One day, when I was in the 6th or 7th grade, the boys and the girls in my class were separated and shown “the film.” The main thing I remember about “the film” was that it didn’t live up to the hype. Unlike Red Asphalt, the movie we were shown a few years later in Driver’s Ed and which was very likely the cause of more than a few cases of PTSD.
When you went into junior high, which is called middle school where I lived, you knew that at some point you’d be shown the puberty movie. The boys got information on boners and wet dreams, while the movie the girls saw was mostly about getting a period and how it didn’t mean you were dying. Had the junior high that Carrie White attended shared this little screen gem with its students, a few years later there probably would have been far fewer grisly prom deaths.
But, live and learn, right?
The movie didn’t address every aspect of puberty. For instance, I don’t recall any information about masturbation, nor did it explain why girls going through puberty somehow made boys even bigger assholes and more immature than they already were at that age (It’s because of boobs. Inexplicable behavior in boys/men is generally because of boobs; it’s like kryptonite to straight men). And it certainly did not tell us that three or four decades down the line, we’d get to experience a whole new set of weird and mysterious changes. Why isn’t there a menopause movie???
Of course we all know that menopause is something we’ll experience. So, I was fairly confident that I wasn’t pregnant when I stopped having a period (being a lesbian is awesome birth control), but I was somewhat surprised when it showed up again without any warning after a six moth hiatus. Remember those days when you had no idea when your first period might arrive, and just hoped it didn’t decide to make an entrance on a day you were wearing white pants? Get ready to re-live that time because your body might have a hard time deciding when your periods are really over.
Then there are the hot flashes — again, no big surprise. But knowing that you’ll have them does not in the least little bit prepare you for what they’re actually like. I had no idea that our internal thermostats are able to detect when we’re putting on make-up or doing our hair. Do you know what it’s like to put on make-up or blow dry your hair in a sauna? You will …
You can also expect to spend nights avoiding heat stroke by kicking off your blankets and removing any pajamas you’re wearing, only to find yourself shivering, cold and putting your PJs back on ten minutes later. All the while knowing that before long you’ll be doing the jammie striptease again.
As miserable and uncomfortable as the hot flashes can be, it’s somewhat balanced by the joy of never buying tampons again. And while you may not be prepared for what they’re like, at least you know that they they exist and you’ll have to deal with them. It’s the unanticipated changes that really throw you for a loop.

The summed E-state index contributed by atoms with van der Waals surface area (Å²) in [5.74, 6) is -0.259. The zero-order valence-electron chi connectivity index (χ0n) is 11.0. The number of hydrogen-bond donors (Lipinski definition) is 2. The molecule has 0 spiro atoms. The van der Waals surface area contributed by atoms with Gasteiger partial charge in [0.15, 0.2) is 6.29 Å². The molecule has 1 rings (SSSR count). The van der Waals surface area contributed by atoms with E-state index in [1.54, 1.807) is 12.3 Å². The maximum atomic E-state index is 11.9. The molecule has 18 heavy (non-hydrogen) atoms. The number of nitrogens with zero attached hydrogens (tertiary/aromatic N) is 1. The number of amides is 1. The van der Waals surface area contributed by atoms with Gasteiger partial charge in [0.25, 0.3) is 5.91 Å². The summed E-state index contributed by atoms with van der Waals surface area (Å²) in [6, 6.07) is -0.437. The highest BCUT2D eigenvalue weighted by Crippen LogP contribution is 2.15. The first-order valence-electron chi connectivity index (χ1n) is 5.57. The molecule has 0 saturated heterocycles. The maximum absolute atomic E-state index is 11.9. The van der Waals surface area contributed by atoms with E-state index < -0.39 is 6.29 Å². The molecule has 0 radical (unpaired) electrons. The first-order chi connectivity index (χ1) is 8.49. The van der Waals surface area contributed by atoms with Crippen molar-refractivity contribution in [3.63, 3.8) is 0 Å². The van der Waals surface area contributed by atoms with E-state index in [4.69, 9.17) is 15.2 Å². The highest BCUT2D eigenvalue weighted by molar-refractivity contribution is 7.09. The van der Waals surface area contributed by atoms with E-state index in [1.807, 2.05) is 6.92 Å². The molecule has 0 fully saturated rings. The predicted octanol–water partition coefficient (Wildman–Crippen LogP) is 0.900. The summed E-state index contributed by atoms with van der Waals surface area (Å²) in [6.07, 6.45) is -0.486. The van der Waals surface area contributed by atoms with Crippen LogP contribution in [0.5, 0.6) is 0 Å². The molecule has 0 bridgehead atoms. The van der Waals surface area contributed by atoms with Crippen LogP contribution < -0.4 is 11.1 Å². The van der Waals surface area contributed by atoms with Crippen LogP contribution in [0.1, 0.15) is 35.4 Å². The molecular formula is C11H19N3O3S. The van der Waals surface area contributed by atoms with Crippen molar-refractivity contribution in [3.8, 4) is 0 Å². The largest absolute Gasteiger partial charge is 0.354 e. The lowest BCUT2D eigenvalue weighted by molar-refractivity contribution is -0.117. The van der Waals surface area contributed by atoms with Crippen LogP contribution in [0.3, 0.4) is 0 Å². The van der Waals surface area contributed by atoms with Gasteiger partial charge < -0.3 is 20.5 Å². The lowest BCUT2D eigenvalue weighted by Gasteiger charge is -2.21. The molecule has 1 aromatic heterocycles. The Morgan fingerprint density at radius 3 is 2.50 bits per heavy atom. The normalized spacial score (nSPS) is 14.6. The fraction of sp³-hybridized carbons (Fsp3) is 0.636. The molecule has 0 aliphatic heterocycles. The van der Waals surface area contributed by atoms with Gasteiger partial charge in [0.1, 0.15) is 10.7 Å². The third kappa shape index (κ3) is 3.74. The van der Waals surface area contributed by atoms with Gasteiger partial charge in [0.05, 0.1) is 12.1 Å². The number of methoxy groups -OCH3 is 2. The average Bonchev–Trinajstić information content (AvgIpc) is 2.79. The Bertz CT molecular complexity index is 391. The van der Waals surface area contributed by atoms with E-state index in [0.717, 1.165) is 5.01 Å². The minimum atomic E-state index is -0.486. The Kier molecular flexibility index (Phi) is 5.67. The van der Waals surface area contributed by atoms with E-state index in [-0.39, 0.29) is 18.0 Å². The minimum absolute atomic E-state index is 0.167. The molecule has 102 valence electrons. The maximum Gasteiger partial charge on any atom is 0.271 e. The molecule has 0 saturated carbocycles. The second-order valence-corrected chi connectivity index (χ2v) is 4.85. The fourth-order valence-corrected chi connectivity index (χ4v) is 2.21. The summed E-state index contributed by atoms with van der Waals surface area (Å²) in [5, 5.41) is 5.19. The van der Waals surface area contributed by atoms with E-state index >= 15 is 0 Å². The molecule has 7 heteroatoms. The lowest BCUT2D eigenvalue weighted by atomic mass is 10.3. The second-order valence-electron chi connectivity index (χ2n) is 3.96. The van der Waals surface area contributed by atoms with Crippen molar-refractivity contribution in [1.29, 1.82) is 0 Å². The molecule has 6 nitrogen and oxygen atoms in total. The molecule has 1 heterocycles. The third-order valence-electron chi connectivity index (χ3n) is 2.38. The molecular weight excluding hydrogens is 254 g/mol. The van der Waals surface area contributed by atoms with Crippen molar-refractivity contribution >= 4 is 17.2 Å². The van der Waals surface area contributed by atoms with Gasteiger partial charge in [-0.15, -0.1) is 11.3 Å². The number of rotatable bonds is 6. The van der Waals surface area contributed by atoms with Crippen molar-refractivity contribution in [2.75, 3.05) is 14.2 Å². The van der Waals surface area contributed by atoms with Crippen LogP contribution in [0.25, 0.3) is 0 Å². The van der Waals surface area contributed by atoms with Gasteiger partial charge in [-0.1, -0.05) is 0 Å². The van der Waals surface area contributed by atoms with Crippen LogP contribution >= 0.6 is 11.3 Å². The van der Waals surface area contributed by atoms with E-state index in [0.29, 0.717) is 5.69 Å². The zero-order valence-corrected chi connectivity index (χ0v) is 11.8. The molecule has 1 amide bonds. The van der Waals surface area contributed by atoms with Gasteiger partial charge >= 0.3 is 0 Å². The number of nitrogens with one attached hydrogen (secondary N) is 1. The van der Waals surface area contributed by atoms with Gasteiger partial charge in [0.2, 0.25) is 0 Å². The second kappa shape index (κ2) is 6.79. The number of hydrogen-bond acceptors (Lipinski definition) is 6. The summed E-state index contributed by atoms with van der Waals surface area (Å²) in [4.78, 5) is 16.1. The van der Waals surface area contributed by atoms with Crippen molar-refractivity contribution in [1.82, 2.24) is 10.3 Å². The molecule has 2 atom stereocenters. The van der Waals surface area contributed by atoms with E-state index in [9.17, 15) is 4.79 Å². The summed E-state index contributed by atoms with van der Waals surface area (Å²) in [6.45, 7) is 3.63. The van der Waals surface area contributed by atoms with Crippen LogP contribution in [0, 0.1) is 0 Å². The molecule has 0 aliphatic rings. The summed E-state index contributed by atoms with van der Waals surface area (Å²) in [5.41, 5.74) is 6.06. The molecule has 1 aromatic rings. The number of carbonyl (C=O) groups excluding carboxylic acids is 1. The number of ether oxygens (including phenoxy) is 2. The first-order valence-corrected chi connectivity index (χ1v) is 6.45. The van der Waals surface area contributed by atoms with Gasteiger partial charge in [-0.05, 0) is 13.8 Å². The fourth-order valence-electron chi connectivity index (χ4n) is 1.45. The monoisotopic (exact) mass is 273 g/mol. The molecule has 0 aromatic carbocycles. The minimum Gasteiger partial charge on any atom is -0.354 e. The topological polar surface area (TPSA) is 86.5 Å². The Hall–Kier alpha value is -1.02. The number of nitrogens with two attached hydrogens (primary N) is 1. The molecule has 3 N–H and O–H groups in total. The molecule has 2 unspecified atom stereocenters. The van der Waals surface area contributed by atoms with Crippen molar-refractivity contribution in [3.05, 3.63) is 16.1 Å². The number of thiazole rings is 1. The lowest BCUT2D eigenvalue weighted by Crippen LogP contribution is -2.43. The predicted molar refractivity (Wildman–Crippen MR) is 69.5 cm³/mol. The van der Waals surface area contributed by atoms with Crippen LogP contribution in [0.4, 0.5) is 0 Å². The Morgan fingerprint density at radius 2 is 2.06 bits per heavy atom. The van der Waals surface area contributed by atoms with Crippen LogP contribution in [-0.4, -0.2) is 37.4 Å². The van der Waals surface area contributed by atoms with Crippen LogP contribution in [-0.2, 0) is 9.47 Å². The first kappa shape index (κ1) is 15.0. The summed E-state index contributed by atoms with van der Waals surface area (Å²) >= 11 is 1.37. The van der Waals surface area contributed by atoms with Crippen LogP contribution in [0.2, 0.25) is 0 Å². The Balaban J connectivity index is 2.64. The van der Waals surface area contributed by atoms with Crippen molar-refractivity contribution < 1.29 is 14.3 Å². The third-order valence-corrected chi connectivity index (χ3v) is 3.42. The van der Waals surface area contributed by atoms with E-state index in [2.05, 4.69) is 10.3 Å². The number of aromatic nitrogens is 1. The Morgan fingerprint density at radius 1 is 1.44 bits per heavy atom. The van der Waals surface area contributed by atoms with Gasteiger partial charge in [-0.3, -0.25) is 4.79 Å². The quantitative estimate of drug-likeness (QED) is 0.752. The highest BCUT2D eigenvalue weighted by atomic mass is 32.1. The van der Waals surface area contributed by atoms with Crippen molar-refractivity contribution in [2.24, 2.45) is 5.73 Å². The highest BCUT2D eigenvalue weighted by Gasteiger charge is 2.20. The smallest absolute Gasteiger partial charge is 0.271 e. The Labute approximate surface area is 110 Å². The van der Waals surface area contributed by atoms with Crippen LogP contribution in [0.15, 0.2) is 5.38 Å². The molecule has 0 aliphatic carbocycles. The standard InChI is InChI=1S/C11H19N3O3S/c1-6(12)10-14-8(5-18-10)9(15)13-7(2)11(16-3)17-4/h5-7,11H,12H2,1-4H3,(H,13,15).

For instance, there’s the weight gain that occurs pretty much over-night. Seriously. I’m pretty sure I just woke up twenty pounds heavier one day. And do you know how to rid yourself of those additional menopause pounds? Neither do I. Neither does anyone. Apparently you just learn to live with the metabolism of a sloth. A lazy sloth.
And remember all the changes your body went through? Boobs sprung up out of no where, along with weird hairs growing where you really didn’t need any? Unfortunately, the boob thing isn’t going to happen again. But the weird hairs? Oh yes, that will happen.
Because nature can be cruel, your eyesight may get progressively worse right when you most need it to keep those weird little hairs at bay. At first, I just had to hold books and menus a little further away to be able to read them. Now my arms would have to be better than 5 feet long if I expect to read anything without glasses. And if I don’t have glasses with me, I can forget being able to see my phone, or anything else that’s not across the room.
Luckily, you probably won’t have to worry about the acne or break outs that came along with puberty. But it’s a little tough to be grateful for clear skin, when you’re obsessing on the crows feet and laugh lines that are getting worse by the day. You may also become more susceptible to buying any and all products that offer even a slim hope of reversing or slowing, those changes.
Sorry to be such a buzzkill, but I feel it’s my duty to inform others about what it’s really like on the other side of the hill. Besides, you know how when you read something like this and get to the end of the story or article, there’s always little something to give you hope or reveal that it’s not all bad?
This isn’t that kind of story.